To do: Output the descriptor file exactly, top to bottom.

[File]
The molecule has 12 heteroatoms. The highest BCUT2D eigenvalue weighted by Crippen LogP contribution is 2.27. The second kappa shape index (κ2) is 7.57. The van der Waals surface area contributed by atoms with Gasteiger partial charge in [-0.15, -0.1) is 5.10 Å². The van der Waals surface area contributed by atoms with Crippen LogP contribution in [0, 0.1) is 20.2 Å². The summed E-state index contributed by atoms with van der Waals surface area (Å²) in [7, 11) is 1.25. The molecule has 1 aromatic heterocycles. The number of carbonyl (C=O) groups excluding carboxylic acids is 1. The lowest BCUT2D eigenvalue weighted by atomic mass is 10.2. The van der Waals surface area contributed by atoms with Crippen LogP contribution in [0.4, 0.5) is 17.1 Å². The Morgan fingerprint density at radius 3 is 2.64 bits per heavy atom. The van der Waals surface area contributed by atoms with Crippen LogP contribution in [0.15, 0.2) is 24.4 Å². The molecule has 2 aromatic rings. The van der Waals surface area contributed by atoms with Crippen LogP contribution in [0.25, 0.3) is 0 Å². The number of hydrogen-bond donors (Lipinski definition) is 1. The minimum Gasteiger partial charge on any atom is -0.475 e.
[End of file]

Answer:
The molecule has 12 heteroatoms. The highest BCUT2D eigenvalue weighted by Crippen LogP contribution is 2.27. The second kappa shape index (κ2) is 7.57. The van der Waals surface area contributed by atoms with Gasteiger partial charge in [-0.15, -0.1) is 5.10 Å². The van der Waals surface area contributed by atoms with Crippen LogP contribution in [0, 0.1) is 20.2 Å². The summed E-state index contributed by atoms with van der Waals surface area (Å²) in [7, 11) is 1.25. The molecule has 1 aromatic heterocycles. The number of carbonyl (C=O) groups excluding carboxylic acids is 1. The lowest BCUT2D eigenvalue weighted by atomic mass is 10.2. The van der Waals surface area contributed by atoms with Crippen LogP contribution in [0.4, 0.5) is 17.1 Å². The Morgan fingerprint density at radius 3 is 2.64 bits per heavy atom. The van der Waals surface area contributed by atoms with Crippen LogP contribution in [0.15, 0.2) is 24.4 Å². The molecule has 2 aromatic rings. The van der Waals surface area contributed by atoms with Crippen LogP contribution in [0.25, 0.3) is 0 Å². The number of hydrogen-bond donors (Lipinski definition) is 1. The minimum Gasteiger partial charge on any atom is -0.475 e.